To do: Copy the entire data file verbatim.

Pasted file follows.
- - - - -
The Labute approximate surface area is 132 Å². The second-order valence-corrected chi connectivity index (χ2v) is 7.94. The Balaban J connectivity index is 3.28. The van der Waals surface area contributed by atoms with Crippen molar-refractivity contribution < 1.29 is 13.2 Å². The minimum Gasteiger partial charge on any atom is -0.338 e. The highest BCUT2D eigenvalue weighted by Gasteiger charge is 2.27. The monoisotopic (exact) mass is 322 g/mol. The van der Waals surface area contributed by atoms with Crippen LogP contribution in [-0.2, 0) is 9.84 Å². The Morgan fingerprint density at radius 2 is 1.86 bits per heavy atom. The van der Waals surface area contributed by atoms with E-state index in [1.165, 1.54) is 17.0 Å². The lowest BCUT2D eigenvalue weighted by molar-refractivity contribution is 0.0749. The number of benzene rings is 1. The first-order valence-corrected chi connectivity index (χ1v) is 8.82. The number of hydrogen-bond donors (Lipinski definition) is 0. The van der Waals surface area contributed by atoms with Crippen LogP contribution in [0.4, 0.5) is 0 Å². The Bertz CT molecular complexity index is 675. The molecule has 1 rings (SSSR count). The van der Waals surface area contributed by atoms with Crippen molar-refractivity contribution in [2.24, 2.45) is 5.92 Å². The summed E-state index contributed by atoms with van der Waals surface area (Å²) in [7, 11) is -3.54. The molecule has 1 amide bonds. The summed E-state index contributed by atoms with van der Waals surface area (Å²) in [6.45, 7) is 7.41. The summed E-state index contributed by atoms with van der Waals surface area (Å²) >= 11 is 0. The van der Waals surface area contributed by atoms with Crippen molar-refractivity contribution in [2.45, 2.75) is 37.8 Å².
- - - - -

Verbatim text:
The Labute approximate surface area is 132 Å². The second-order valence-corrected chi connectivity index (χ2v) is 7.94. The Balaban J connectivity index is 3.28. The van der Waals surface area contributed by atoms with Crippen molar-refractivity contribution < 1.29 is 13.2 Å². The minimum Gasteiger partial charge on any atom is -0.338 e. The highest BCUT2D eigenvalue weighted by Gasteiger charge is 2.27. The monoisotopic (exact) mass is 322 g/mol. The van der Waals surface area contributed by atoms with Crippen LogP contribution in [-0.2, 0) is 9.84 Å². The Morgan fingerprint density at radius 2 is 1.86 bits per heavy atom. The van der Waals surface area contributed by atoms with E-state index in [1.165, 1.54) is 17.0 Å². The lowest BCUT2D eigenvalue weighted by molar-refractivity contribution is 0.0749. The number of benzene rings is 1. The first-order valence-corrected chi connectivity index (χ1v) is 8.82. The number of hydrogen-bond donors (Lipinski definition) is 0. The van der Waals surface area contributed by atoms with Crippen LogP contribution in [0.4, 0.5) is 0 Å². The Bertz CT molecular complexity index is 675. The molecule has 1 rings (SSSR count). The van der Waals surface area contributed by atoms with Crippen molar-refractivity contribution in [2.24, 2.45) is 5.92 Å². The summed E-state index contributed by atoms with van der Waals surface area (Å²) in [7, 11) is -3.54. The molecule has 1 amide bonds. The summed E-state index contributed by atoms with van der Waals surface area (Å²) in [6.45, 7) is 7.41. The summed E-state index contributed by atoms with van der Waals surface area (Å²) >= 11 is 0. The van der Waals surface area contributed by atoms with Crippen molar-refractivity contribution in [2.45, 2.75) is 37.8 Å².